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There are a thousand things to be grateful for every single day. But what if you were thankful a thousand times for one single thing? This is the journey that A.J. Jacobs starts when he looks to curb his naturally grumpy state. Believing that good actions can change his thinking for the better, Jacobs looks around for something simple that he can give thanks for. After considering numerous options, he settles on his morning cup of coffee.  

He starts by thanking the barista at his local “Joe Coffee Shop” in New York City. She responds by saying “thanks for thanking me.” Then he looks around and notices that his coffee cup has a well-designed logo on it. So he reaches out to the graphic designer and thanks him. Next he turns his attention to the coffee cup lid. His research leads him to a coffee-obsessed attorney and part-time inventor named Doug who describes how lids are crucial in the experience of drinking coffee. Jacobs then says “thank you” and updates his spreadsheet tally to 3. Just 997 thank-yous to go!  

This short book (and accompanying TED talk) is Jacobs’ journey of thanking a thousand people who helped make his morning cup of coffee possible—including the water reservoirs and testing facilities, a steel mill, warehouse managers, pest control for those warehouses, wood pallet companies, forklift drivers, coffee bags, lumber companies that provided the raw pulp for the coffee cup, and a small family-owned Colombian coffee farm that picks the red fruit that contains the green coffee bean.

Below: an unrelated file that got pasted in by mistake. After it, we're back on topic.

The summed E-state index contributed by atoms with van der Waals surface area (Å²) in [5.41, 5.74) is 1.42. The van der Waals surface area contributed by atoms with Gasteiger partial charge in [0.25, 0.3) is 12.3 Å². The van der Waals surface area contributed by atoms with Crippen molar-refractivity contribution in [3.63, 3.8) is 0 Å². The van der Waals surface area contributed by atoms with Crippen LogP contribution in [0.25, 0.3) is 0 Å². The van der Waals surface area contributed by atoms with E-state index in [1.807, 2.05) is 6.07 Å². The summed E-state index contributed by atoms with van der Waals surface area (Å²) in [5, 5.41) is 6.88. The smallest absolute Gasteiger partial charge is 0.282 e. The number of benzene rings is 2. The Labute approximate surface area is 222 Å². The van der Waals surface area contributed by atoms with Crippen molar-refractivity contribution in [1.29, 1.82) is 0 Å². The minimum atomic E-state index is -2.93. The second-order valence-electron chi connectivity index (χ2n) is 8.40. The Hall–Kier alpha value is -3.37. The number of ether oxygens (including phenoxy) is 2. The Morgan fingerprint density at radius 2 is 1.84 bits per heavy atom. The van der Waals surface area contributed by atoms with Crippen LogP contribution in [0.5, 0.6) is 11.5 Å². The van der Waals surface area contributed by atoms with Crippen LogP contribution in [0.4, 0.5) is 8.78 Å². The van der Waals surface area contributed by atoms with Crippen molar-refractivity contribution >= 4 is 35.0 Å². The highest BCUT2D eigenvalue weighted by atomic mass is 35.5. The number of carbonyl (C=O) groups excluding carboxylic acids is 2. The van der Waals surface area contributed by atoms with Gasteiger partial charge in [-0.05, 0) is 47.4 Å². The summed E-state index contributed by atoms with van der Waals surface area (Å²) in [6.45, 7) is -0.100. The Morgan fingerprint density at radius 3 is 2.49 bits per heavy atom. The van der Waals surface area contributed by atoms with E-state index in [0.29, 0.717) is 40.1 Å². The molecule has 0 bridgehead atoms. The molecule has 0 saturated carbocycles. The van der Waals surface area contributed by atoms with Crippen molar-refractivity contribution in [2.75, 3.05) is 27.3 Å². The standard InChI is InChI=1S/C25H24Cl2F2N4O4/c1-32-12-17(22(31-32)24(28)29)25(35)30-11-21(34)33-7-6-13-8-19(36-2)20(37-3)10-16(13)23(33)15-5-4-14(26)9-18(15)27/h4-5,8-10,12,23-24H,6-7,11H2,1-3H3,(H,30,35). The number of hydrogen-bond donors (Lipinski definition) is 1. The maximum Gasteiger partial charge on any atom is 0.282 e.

Along the way, Jacobs ponders sticky situations when he weighs the morality of thanking an oil company that makes the gasoline that fuels the ships and trucks that transports coffee all over the world. How can he thank Exxon in good conscience for oil when the process of extracting these raw resources and its refinement causes pollution and climate change? To read Jacobs’ self-acknowledged “passive aggressive” letter of gratitude to the CEO of Exxon, pick up the book.  

Thanks a Thousand is an enjoyable short read. You’ll find your gratitude increasing as you journey along with Jacobs to say thank you to a thousand different people while discovering along the way how interconnected our world really is. As Jacob concludes, it not only takes a thousand people to bring you a cup of coffee—truly, it takes the whole world.  

(TED Books / Simon & Schuster)

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